Livingston County Ranks in Top Ten for 2011 Southeast Michigan Communities Deer Crashes

October and November are the most dangerous months for deer crashes, according to the Michigan Deer Crash Coalition.

Livingston County had a reported 719 deer-related car crashes in 2011 - a 151 drop from 2010, according to the Michigan Deer Crash Coalition (MDCC).

Of those 719 crashes, 81 of them happened in Brighton Township -- earning the 9th ranking in the top ten southeast Michigan communities for deer crashes last year. Hartland Township had the second highest deer crashes in Livingston County in 2011, dropping out of the top ten southeast Michigan list.

The Southeast Michigan Council of Governments (SEMCOG) is a member of the MDCC, which works to decrease vehicle-deer crashes.

The MDCC notes that deer crashes occur most frequently during October, November and most occur on two-lane roads between dusk and dawn, or 6 p.m. to 10 p.m. and 5 a.m. to 8 a.m.

There were a total of 53,592 deer crashes in Michigan last year, 1,464 resulted in injuries, eight of them resulted in death.

In Michigan, deer crashes cost at least $130 million per year; the average insurance claim is about $2,100 in damage, usually to the front end, often leaving the vehicle undriveable, according to the MDCC.

Livingston County, along with St. Clair County, experienced the highest percentage of vehicle-deer crashes to all traffic crashes in 2011 - about 17 percent and 19 percent, respectively.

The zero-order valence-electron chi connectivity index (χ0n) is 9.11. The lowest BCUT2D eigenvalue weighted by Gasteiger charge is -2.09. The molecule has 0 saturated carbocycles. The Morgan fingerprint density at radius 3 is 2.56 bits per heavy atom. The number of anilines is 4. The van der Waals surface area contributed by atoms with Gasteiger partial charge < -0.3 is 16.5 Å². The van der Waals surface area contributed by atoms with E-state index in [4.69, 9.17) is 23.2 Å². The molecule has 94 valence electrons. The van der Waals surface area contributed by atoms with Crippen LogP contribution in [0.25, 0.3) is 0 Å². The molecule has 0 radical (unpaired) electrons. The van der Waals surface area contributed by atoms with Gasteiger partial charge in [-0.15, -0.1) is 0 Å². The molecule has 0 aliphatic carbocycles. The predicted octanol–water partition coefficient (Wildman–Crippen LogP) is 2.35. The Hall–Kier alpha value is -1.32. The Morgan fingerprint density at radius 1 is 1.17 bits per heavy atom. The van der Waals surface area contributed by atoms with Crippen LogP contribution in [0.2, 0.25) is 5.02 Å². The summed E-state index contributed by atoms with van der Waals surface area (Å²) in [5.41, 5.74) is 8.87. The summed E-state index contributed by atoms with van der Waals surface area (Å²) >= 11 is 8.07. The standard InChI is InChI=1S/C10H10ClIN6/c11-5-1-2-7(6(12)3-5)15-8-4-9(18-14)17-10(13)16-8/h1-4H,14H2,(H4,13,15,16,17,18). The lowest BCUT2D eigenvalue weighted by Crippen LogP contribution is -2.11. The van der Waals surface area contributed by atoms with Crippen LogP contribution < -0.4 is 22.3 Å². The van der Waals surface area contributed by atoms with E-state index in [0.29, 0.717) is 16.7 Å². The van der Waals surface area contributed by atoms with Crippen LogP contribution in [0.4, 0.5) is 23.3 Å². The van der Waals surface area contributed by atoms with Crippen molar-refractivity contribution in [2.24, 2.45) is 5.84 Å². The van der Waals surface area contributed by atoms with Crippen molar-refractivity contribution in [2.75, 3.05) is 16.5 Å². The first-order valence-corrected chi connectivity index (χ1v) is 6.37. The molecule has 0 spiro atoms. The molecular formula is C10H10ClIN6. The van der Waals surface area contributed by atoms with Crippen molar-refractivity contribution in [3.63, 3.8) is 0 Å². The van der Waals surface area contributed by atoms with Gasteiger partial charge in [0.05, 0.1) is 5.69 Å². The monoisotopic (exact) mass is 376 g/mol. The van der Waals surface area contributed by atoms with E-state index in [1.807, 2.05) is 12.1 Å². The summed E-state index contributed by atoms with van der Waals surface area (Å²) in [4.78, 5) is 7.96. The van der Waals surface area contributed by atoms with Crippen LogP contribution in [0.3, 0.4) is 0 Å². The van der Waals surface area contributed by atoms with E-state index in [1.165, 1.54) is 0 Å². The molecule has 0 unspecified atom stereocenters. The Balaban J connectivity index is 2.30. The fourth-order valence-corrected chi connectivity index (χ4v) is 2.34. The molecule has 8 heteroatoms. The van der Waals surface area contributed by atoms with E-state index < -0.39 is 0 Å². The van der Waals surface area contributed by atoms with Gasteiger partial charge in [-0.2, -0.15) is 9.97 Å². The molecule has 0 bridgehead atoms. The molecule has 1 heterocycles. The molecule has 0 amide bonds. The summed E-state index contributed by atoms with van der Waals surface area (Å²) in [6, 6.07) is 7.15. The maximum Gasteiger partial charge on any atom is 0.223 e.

Top five Livingston County communities for deer crashes in 2011

Rank Community Deer Crashes 1 Brighton Township 81 2 Hartland Township 72 3 Genoa Township 67 4 Oceola Township 60 5 Hamburg Township 59

Tips to avoid dangerous encounters with deer while on the roads:

  • Watch for deer especially at dawn and dusk.
  • If you see one deer, approach cautiously, as there may be more out of sight. 
  • Deer often travel single file, so if you see one cross a road, chances are more are nearby waiting to cross, too. When startled by an approaching vehicle, they can panic and dart out from any direction without warning.
  • Be alert all year long, especially on two-lane roads. Watch for deer warning signs. They are placed at known deer-crossing areas and serve as a first alert that deer may be near.
  • Slow down when traveling through deer-population areas.

For more information, visit www.michigandeercrash.org.


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